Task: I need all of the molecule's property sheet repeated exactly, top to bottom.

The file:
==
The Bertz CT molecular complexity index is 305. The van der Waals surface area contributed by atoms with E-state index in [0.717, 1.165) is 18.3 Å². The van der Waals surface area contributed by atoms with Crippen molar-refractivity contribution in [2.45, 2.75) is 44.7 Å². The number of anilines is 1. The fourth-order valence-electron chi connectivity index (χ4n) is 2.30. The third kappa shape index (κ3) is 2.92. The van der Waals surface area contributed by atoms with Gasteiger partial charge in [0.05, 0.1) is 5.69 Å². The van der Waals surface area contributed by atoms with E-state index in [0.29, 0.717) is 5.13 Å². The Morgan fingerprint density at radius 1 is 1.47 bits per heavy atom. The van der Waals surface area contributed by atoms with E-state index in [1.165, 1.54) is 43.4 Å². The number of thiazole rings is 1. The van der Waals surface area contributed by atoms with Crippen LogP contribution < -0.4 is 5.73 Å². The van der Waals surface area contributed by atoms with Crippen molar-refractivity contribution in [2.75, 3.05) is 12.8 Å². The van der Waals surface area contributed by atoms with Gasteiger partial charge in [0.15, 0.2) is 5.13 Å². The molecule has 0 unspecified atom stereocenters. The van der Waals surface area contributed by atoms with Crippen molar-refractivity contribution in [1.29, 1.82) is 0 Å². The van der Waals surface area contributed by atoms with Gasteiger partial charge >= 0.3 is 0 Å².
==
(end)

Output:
The Bertz CT molecular complexity index is 305. The van der Waals surface area contributed by atoms with E-state index in [0.717, 1.165) is 18.3 Å². The van der Waals surface area contributed by atoms with Crippen molar-refractivity contribution in [2.45, 2.75) is 44.7 Å². The number of anilines is 1. The fourth-order valence-electron chi connectivity index (χ4n) is 2.30. The third kappa shape index (κ3) is 2.92. The van der Waals surface area contributed by atoms with Gasteiger partial charge in [0.05, 0.1) is 5.69 Å². The van der Waals surface area contributed by atoms with E-state index in [0.29, 0.717) is 5.13 Å². The Morgan fingerprint density at radius 1 is 1.47 bits per heavy atom. The van der Waals surface area contributed by atoms with E-state index in [1.165, 1.54) is 43.4 Å². The number of thiazole rings is 1. The van der Waals surface area contributed by atoms with Crippen LogP contribution < -0.4 is 5.73 Å². The van der Waals surface area contributed by atoms with Crippen molar-refractivity contribution in [2.75, 3.05) is 12.8 Å². The van der Waals surface area contributed by atoms with Gasteiger partial charge in [0.15, 0.2) is 5.13 Å². The molecule has 0 unspecified atom stereocenters. The van der Waals surface area contributed by atoms with Crippen molar-refractivity contribution in [1.29, 1.82) is 0 Å². The van der Waals surface area contributed by atoms with Gasteiger partial charge >= 0.3 is 0 Å².